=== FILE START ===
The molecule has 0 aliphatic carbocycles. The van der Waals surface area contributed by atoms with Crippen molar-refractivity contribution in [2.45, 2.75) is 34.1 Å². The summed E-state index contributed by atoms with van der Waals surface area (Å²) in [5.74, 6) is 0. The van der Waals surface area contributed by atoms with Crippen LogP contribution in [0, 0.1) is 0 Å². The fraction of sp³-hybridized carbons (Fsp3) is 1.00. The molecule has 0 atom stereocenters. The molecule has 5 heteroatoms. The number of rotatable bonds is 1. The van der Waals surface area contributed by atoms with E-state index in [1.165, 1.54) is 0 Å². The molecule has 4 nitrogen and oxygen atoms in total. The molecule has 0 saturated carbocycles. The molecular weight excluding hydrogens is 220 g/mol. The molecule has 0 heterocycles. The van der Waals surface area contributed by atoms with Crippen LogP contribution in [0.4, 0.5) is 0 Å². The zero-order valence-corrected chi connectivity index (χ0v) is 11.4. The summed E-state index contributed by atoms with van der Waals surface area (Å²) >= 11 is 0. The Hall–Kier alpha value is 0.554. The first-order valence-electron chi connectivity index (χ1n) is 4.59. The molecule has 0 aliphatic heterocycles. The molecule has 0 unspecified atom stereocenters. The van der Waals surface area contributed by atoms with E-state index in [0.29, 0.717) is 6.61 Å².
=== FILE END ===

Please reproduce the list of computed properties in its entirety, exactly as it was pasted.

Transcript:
The molecule has 0 aliphatic carbocycles. The van der Waals surface area contributed by atoms with Crippen molar-refractivity contribution in [2.45, 2.75) is 34.1 Å². The summed E-state index contributed by atoms with van der Waals surface area (Å²) in [5.74, 6) is 0. The van der Waals surface area contributed by atoms with Crippen LogP contribution in [0, 0.1) is 0 Å². The fraction of sp³-hybridized carbons (Fsp3) is 1.00. The molecule has 0 atom stereocenters. The molecule has 5 heteroatoms. The number of rotatable bonds is 1. The van der Waals surface area contributed by atoms with E-state index in [1.165, 1.54) is 0 Å². The molecule has 4 nitrogen and oxygen atoms in total. The molecule has 0 saturated carbocycles. The molecular weight excluding hydrogens is 220 g/mol. The molecule has 0 heterocycles. The van der Waals surface area contributed by atoms with Crippen LogP contribution in [0.4, 0.5) is 0 Å². The zero-order valence-corrected chi connectivity index (χ0v) is 11.4. The summed E-state index contributed by atoms with van der Waals surface area (Å²) >= 11 is 0. The Hall–Kier alpha value is 0.554. The first-order valence-electron chi connectivity index (χ1n) is 4.59. The molecule has 0 aliphatic heterocycles. The molecule has 0 unspecified atom stereocenters. The van der Waals surface area contributed by atoms with E-state index in [0.29, 0.717) is 6.61 Å².